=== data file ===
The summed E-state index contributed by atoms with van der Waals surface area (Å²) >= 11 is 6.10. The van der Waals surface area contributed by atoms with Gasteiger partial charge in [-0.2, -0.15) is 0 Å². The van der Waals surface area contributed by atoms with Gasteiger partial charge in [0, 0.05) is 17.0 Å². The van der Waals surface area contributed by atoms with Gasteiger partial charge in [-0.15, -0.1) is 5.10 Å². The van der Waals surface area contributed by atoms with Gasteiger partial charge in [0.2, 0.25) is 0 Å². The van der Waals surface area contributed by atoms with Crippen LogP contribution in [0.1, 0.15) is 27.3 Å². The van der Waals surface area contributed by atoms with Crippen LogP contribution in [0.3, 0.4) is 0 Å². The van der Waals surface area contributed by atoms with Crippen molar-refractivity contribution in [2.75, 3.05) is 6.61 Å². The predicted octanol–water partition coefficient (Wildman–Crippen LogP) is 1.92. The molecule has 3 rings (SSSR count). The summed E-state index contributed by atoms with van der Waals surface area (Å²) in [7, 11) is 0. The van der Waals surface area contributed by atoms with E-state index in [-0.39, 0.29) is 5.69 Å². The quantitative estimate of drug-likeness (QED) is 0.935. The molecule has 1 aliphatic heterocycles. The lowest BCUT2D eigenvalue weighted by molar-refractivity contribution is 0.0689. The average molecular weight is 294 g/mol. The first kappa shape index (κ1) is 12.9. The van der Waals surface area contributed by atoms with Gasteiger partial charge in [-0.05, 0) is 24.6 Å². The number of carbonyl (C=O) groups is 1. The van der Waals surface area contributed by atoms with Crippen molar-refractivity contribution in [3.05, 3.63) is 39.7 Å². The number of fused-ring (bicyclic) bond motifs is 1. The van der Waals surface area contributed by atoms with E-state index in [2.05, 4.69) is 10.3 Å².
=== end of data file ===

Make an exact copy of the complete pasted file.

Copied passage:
The summed E-state index contributed by atoms with van der Waals surface area (Å²) >= 11 is 6.10. The van der Waals surface area contributed by atoms with Gasteiger partial charge in [-0.2, -0.15) is 0 Å². The van der Waals surface area contributed by atoms with Gasteiger partial charge in [0, 0.05) is 17.0 Å². The van der Waals surface area contributed by atoms with Gasteiger partial charge in [-0.15, -0.1) is 5.10 Å². The van der Waals surface area contributed by atoms with Gasteiger partial charge in [0.2, 0.25) is 0 Å². The van der Waals surface area contributed by atoms with Crippen LogP contribution in [0.1, 0.15) is 27.3 Å². The van der Waals surface area contributed by atoms with Crippen LogP contribution in [0.3, 0.4) is 0 Å². The van der Waals surface area contributed by atoms with Crippen molar-refractivity contribution in [2.75, 3.05) is 6.61 Å². The predicted octanol–water partition coefficient (Wildman–Crippen LogP) is 1.92. The molecule has 3 rings (SSSR count). The summed E-state index contributed by atoms with van der Waals surface area (Å²) in [7, 11) is 0. The van der Waals surface area contributed by atoms with E-state index in [-0.39, 0.29) is 5.69 Å². The quantitative estimate of drug-likeness (QED) is 0.935. The molecule has 1 aliphatic heterocycles. The lowest BCUT2D eigenvalue weighted by molar-refractivity contribution is 0.0689. The average molecular weight is 294 g/mol. The first kappa shape index (κ1) is 12.9. The van der Waals surface area contributed by atoms with Gasteiger partial charge in [-0.05, 0) is 24.6 Å². The number of carbonyl (C=O) groups is 1. The van der Waals surface area contributed by atoms with Crippen molar-refractivity contribution in [3.05, 3.63) is 39.7 Å². The number of fused-ring (bicyclic) bond motifs is 1. The van der Waals surface area contributed by atoms with E-state index in [2.05, 4.69) is 10.3 Å².